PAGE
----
A difficulty might arise when it becomes clear that the other solicitor involved only has reduced cover - would you need to advise your insurer and seek clearance to proceed as well as informing your client’s lender?  If clearance was not provided would you then write and advise that you client is not able to proceed with the transaction unless the other solicitor ‘tops up’ its insurance?
Some insurers may make it a condition of cover that the solicitor conveyancer will not be able to undertake work in a transaction without knowing and checking the level of the insurance over of the others involved.

This also begs the question what happens if the solicitor refuses to disclose its insurance cover level. There may be scope for suppliers such as Lawyer Check to collect this data (if it can) and to make it available as part of its existing service.

All of these questions clearly point to the need for the Law Society and the SRA to set out clear guidelines on what will be expected of a solicitor not only in the discharge his or her duty to the  client but also in the course of a conveyancing transaction.

MJP Conveyancing are solicitors who provide legal advice and services to clients based in England and Wales and who can be contacted on 01603877000 or via email at

Wednesday, 29 October 2014

What is a Flying Freehold?

Some people may have heard of these but are unsure what they are. And although they are rare it is important to know what they are for when they do appear.

Flying Freehold

A flying freehold is a section of a freehold property that is structurally above another person's property and not connecting with ground level. Flying freeholds arise when part of one property is built on top of part of another property and so the upper property owner does not own the building or land underneath the "flying" part. A common example of this is where a room or part of a room is over a shared passageway in a row of terraced houses. A flying freeholder is subject to the risk that the subjacent owner may fail to maintain and repair its property, which may damage or prejudice the structure on which the flying freehold physically rests. A subjacent owner can be required to physically support and repair in relation to the freehold above it.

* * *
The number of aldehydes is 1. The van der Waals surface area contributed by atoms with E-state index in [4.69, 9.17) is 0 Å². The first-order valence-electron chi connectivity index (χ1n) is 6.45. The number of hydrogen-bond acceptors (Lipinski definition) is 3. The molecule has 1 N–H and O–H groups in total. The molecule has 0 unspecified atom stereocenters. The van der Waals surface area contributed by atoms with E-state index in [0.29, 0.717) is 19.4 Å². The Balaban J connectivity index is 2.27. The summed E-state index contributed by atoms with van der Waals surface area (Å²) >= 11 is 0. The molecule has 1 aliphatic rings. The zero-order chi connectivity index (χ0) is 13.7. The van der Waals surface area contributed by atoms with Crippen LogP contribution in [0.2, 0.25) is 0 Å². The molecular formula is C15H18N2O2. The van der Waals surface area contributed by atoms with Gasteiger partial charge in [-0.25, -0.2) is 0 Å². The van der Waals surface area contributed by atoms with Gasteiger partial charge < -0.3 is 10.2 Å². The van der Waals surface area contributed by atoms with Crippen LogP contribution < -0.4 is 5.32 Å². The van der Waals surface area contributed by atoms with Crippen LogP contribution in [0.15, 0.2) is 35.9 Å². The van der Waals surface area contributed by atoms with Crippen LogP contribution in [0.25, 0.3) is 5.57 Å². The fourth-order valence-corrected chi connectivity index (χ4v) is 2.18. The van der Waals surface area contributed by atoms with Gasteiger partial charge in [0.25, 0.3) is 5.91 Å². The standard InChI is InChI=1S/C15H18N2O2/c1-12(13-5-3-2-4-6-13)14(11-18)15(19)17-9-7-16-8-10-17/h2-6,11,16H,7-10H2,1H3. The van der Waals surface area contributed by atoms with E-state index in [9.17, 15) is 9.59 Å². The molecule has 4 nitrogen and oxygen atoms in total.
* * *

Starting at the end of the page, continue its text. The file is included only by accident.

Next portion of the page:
So what implications does this have when you are looking to purchase a property that may be subject to a flying freehold? The main concern is whom the obligations of support, maintenance and repair fall on and can those obligations be enforced. The problem here is that the burden or obligations of a positive covenant generally cannot be passed on from owner to owner, as they do not follow the land unlike restrictive covenants. In order for a positive obligation to perpetuate each owner needs to enter into a Deed of Covenant to observe and perform the positive obligations.

Through the passage of time, as flying freeholds tend to affect older properties, these obligations can become lost and the chain of a deed of covenant can break down. This therefore means that without this chain the property is left with no rights of support, access and repair.

There are solutions to this problem, the first being to enter into a Deed of Mutual Easement and Covenants with the neighbouring property. Both property owners enter into a deed of mutual easements and covenants, granting the necessary rights of support and protection, access for repair and maintenance for each other’s properties and imposing obligations on both parties to keep their own property in repair and insured and to reinstate if damaged. This is of course reliant on the co-operation of the neighbouring property owners and can add further time and money to a transaction.

The second solution is to obtain an indemnity insurance policy for a flying freehold. This is not the ideal solution as it simply papers over the cracks of the problem and does not fully resolve it. A primary concern with flying freeholds is not necessarily the rights to repair and maintain but the rights of access to be able to carry out repairs. An indemnity policy does not grant this.

Lenders are reluctant to lend on flying freeholds for these very reasons. They want to ensure the security for the mortgage is sound. As conveyancers we are bound to follow the guidelines set out in the CML handbook ( One of the key points they ask in relation to flying freeholds and indeed freehold flats is that we can certify that the title is good and marketable. If the rights have been lost, do not exist or are difficult to obtain then the marketability of that property is reduced.

Freehold Flats

Very little explanation is needed as to what these are as it is right there in the name, it is a flat which is held and sold as freehold as opposed to leasehold.

The problem with this type of property is that very few lenders will lend on these. Going back to the CML handbook the first requirement to meet on this type of property is “the property must have all necessary rights of support, protection, and entry for repair as well as a scheme of enforceable covenants that are also such that subsequent buyers are required to enter into covenants in identical form”.